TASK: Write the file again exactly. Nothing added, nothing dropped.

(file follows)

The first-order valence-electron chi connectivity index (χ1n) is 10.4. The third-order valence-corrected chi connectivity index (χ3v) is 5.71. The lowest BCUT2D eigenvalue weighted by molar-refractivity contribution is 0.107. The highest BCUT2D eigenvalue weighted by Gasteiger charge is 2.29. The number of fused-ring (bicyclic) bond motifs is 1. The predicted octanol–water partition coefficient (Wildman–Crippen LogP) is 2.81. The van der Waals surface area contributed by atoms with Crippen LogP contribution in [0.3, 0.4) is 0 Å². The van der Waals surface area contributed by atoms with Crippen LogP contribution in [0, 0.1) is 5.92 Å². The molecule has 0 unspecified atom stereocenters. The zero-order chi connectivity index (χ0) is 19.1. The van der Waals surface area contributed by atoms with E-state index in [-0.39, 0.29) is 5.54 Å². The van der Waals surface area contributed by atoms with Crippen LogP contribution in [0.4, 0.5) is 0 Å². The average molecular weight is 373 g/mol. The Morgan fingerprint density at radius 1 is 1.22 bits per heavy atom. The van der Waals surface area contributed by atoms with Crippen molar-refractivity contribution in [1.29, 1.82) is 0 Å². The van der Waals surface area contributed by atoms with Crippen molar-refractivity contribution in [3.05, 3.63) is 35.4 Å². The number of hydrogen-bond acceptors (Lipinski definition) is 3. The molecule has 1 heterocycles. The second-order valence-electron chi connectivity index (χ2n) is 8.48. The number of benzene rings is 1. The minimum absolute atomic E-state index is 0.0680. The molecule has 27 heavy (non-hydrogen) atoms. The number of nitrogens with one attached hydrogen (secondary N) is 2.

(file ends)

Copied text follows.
The first-order valence-electron chi connectivity index (χ1n) is 10.4. The third-order valence-corrected chi connectivity index (χ3v) is 5.71. The lowest BCUT2D eigenvalue weighted by molar-refractivity contribution is 0.107. The highest BCUT2D eigenvalue weighted by Gasteiger charge is 2.29. The number of fused-ring (bicyclic) bond motifs is 1. The predicted octanol–water partition coefficient (Wildman–Crippen LogP) is 2.81. The van der Waals surface area contributed by atoms with Crippen LogP contribution in [0.3, 0.4) is 0 Å². The van der Waals surface area contributed by atoms with Crippen LogP contribution in [0, 0.1) is 5.92 Å². The molecule has 0 unspecified atom stereocenters. The zero-order chi connectivity index (χ0) is 19.1. The van der Waals surface area contributed by atoms with E-state index in [-0.39, 0.29) is 5.54 Å². The van der Waals surface area contributed by atoms with Crippen LogP contribution in [0.4, 0.5) is 0 Å². The average molecular weight is 373 g/mol. The Morgan fingerprint density at radius 1 is 1.22 bits per heavy atom. The van der Waals surface area contributed by atoms with Crippen molar-refractivity contribution in [1.29, 1.82) is 0 Å². The van der Waals surface area contributed by atoms with Crippen molar-refractivity contribution in [3.05, 3.63) is 35.4 Å². The number of hydrogen-bond acceptors (Lipinski definition) is 3. The molecule has 1 heterocycles. The second-order valence-electron chi connectivity index (χ2n) is 8.48. The number of benzene rings is 1. The minimum absolute atomic E-state index is 0.0680. The molecule has 27 heavy (non-hydrogen) atoms. The number of nitrogens with one attached hydrogen (secondary N) is 2.